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Bentley Lottery Passes the Senate

Brandon Moseley

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By Brandon Moseley
Alabama Political Reporter

Friday, August 19, 2016, after three days spent debating a much more ambitious lottery proposal, the Senate finally agreed to pass a lottery bill similar to the one first asked for by Governor Robert Bentley (R).

Senate Bill 3 passed 21 to 12.

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A bipartisan group of Senators including Beasley, Blackwell, Coleman-Madison, Dial, Dunn, Figures, Holley, Holtzclaw, Livingston, Marsh, McClendon, Melson, Reed, Ross, Sanford, Scofield, Singleton, Smitherman, Ward, Whatley, and Williams voted for the controversial constitutional measure amending Alabama’s Constitution.

Republicans: Albritton, Allen, Brewbaker, Bussman, Chambliss, Hightower, Glover, Orr, Pittman, and Waggoner were joined by independent Harri Anne Smith and Democrat Hank Sanders in voting no to SB3.

Freshmen Republican Senators Shay Shelnutt and Dr. Larry Stutts were not present to take either side.

Gov. Bentley had originally wanted 100 percent of the proceeds from the lottery after costs and prizes to go to the State General Fund (SGF). The Senate decided instead that 90 percent would go to the General Fund, and ten percent will go to the education trust fund. An amendment for a more balanced 60:40 split was defeated. Unlike last time nobody’s children are being promised college scholarships in this bill.

A jubilant Gov. Bentley responded to the news, “It’s a relief. In fact, I think I am going just to go home tonight and for the first time just relax. And maybe tomorrow I am not going to think of anything, except cutting grass.”

Senator Jim McClendon successfully shepherded SB3 through the Senate after his first attempt, SB11 failed on Thursday. SB11 would have also allowed all the dog tracks to have something he called virtual lottery machines (VLMs). Opponents called them slot machines and killed that bill after a cloture vote.

Sen. McClendon called SB3, “A much simpler, less complex version,” of the lottery than SB11 was.

McClendon said after Thursday’s defeat of SB11, “It is my commitment to you, the voters, to do everything I can to allow you to make the final decision on having an Alabama lottery. Some lawmakers just don’t trust your judgment. Thanks for all the support you have given me.”

Sen. Paul L Sanford (R-Huntsville) said, “I voted yes. I did put an amendment that the State could not use Lottery proceeds to advertise for the lottery. 90% to General Find & 10% to Education. Restrictions on who may serve on the commission are in the bill.”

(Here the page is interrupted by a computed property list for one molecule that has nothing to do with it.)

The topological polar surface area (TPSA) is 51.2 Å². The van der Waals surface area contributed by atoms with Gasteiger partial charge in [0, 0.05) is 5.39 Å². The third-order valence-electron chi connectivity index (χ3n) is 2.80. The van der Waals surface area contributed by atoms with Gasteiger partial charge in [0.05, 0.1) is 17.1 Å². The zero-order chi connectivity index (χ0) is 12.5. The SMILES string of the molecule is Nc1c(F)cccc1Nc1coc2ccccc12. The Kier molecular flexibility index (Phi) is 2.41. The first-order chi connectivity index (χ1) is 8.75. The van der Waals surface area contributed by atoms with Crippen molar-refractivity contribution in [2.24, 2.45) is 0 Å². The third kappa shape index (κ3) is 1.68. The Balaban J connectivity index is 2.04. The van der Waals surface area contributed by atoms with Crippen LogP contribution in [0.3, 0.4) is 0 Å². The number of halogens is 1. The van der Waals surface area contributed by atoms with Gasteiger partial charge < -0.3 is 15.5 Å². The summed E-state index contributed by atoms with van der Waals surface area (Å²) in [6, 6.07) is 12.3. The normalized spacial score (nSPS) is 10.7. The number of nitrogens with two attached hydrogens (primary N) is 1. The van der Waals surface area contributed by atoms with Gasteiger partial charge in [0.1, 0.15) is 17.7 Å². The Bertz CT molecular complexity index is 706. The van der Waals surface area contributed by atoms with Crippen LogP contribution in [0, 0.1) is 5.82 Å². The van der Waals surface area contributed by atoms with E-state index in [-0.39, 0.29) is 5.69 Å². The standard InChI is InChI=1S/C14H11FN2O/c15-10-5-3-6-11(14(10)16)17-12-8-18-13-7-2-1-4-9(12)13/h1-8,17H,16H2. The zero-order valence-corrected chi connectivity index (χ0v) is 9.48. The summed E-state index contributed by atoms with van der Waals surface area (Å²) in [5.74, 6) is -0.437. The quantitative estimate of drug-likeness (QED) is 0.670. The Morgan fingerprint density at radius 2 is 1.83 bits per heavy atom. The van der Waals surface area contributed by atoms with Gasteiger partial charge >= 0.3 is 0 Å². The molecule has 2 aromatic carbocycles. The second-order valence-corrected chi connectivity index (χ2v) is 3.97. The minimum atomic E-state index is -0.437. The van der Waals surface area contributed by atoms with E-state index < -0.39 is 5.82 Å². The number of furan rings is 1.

Sen. Tom Whatley (R-Lee County) said, “I’m not a lottery fan and I’m disappointed we didn’t reserve some of the dollars for our retirees and our teachers, but I’m glad we did at least get some of the dollars going towards health care – something that benefits us all. More to discuss and this bill is off to the House – and from there the people of AL will have a pretty good bill to either vote up or down.”

Senate Minority Leader Quinton T. Ross Jr. (D-Montgomery) said, “Today, the Alabama Senate in a bipartisan effort heard the voices of the people of the state of Alabama. We are giving the people in the state of Alabama what they’ve been asking for, which is an opportunity to vote on the lottery.”

During the extensive debate on the Senate floor, Ross reminded his colleagues that merely living in Alabama is a “gamble”: “Taking what they proclaim to be the moral high road against gambling, they fail to realize it is a gamble to live in Alabama each day for those who have to choose between food and medicine, and for those who do not have access to health care,” Ross stated.

Probably the biggest surprise “yes” vote was Senator Phil Williams (R-Rainbow City). Williams in the past has been a strong opponent of expanding gambling in Alabama and now he is a “yes” vote for a state-run lottery…which many experts have called a tax on the poor and people who don’t understand math.

The Conservative Christians of Alabama said in a statement: “The Lottery hurts the poor! It is a regressive tax on poor people which takes away money they need for food, housing, and basic expenses. 21 senators voted to harm and steal from the poorest people of the state in order to pretend to address their own overspending.”

One Republican source told the Alabama Political Reporter that Sen. Williams was the surprise “flip” in the group that made passage possible. Sen. Williams reportedly told the Caucus that he could not vote for a lottery unless the legislature passed budget reform. Well, budget reform has not been discussed on the floor of either House. Several $billion of state revenues remain earmarked outside of the budgeting process, over 90 percent of state revenues are earmarked before they ever get to Montgomery (far more than in any other state), and the money that actually is available in the budgeting process is split among two budgets (the SGF and ETF), and the governor lacks a line item veto. No budget reforms of any kind were passed as amendments to this, so why did Sen. Williams flip his public position on expanding gambling into Alabama’s communities?

The bill now goes to the Alabama House of Representatives. They will return at 3:00 pm on Tuesday, August 23. There are seven legislative days left in this special session.

If the House approves the amendment then at some point the people of Alabama will get to vote on whether or not they support Gov. Bentley’s lottery.

 

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House passes General Fund Budget